Higher glycemic variability within the first day of ICU admission is associated with increased 30-day mortality in ICU patients with sepsis

Wen Cheng Chao, Chien Hua Tseng, Chieh Liang Wu, Sou Jen Shih, Chi Yuan Yi, Ming Cheng Chan

Research output: Contribution to journalArticlepeer-review

10 Citations (Scopus)

Abstract

Background: High glycemic variability (GV) is common in critically ill patients; however, the prevalence and mortality association with early GV in patients with sepsis remains unclear. Methods: This retrospective cohort study was conducted in a medical intensive care unit (ICU) in central Taiwan. Patients in the ICU with sepsis between January 2014 and December 2015 were included for analysis. All of these patients received protocol-based management, including blood sugar monitoring every 2 h for the first 24 h of ICU admission. Mean amplitude of glycemic excursions (MAGE) and coefficient of variation (CoV) were used to assess GV. Results: A total of 452 patients (mean age 71.4 ± 14.7 years; 76.7% men) were enrolled for analysis. They were divided into high GV (43.4%, 196/452) and low GV (56.6%, 256/512) groups using MAGE 65 mg/dL as the cut-off point. Patients with high GV tended to have higher HbA1c (6.7 ± 1.8% vs. 5.9 ± 0.9%, p < 0.01) and were more likely to have diabetes mellitus (DM) (50.0% vs. 23.4%, p < 0.01) compared with those in the low GV group. Kaplan–Meier analysis showed that a high GV was associated with increased 30-day mortality (log-rank test, p = 0.018). The association remained strong in the non-DM (log-rank test, p = 0.035), but not in the DM (log-rank test, p = 0.254) group. Multivariate Cox proportional hazard regression analysis identified that high APACHE II score (adjusted hazard ratio (aHR) 1.045, 95% confidence interval (CI) 1.013–1.078), high serum lactate level at 0 h (aHR 1.009, 95% CI 1.003–1.014), having chronic airway disease (aHR 0.478, 95% CI 0.302–0.756), high mean day 1 glucose (aHR 1.008, 95% CI 1.000–1.016), and high MAGE (aHR 1.607, 95% CI 1.008–2.563) were independently associated with increased 30-day mortality. The association with 30-day mortality remained consistent when using CoV to assess GV. Conclusions: We found that approximately 40% of the septic patients had a high early GV, defined as MAGE > 65 mg/dL. Higher GV within 24 h of ICU admission was independently associated with increased 30-day mortality. These findings highlight the need to monitor GV in septic patients early during an ICU admission.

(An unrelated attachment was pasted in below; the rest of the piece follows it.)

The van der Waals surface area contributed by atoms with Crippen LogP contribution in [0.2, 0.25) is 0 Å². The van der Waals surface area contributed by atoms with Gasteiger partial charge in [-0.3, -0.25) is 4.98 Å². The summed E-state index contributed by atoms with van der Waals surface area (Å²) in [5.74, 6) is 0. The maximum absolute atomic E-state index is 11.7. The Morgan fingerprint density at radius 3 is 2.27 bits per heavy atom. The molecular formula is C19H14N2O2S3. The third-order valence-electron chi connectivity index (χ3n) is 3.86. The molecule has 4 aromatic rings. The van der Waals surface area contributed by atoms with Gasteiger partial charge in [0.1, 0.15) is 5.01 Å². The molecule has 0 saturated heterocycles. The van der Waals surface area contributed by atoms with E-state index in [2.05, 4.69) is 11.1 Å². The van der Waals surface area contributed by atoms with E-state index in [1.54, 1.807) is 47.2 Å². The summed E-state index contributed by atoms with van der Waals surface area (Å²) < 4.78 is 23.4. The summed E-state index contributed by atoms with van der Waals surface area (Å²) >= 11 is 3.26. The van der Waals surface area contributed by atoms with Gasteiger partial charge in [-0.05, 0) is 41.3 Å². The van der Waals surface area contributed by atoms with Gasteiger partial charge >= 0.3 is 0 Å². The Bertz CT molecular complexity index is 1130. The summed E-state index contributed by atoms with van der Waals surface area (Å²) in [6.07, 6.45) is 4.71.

Original languageEnglish
Article number17
JournalAnnals of Intensive Care
Volume10
Issue number1
DOIs
Publication statusPublished - Dec 1 2020

Keywords

  • Glycemic control
  • Glycemic variability
  • Sepsis

ASJC Scopus subject areas

  • Critical Care and Intensive Care Medicine

Fingerprint Dive into the research topics of 'Higher glycemic variability within the first day of ICU admission is associated with increased 30-day mortality in ICU patients with sepsis'. Together they form a unique fingerprint.

Cite this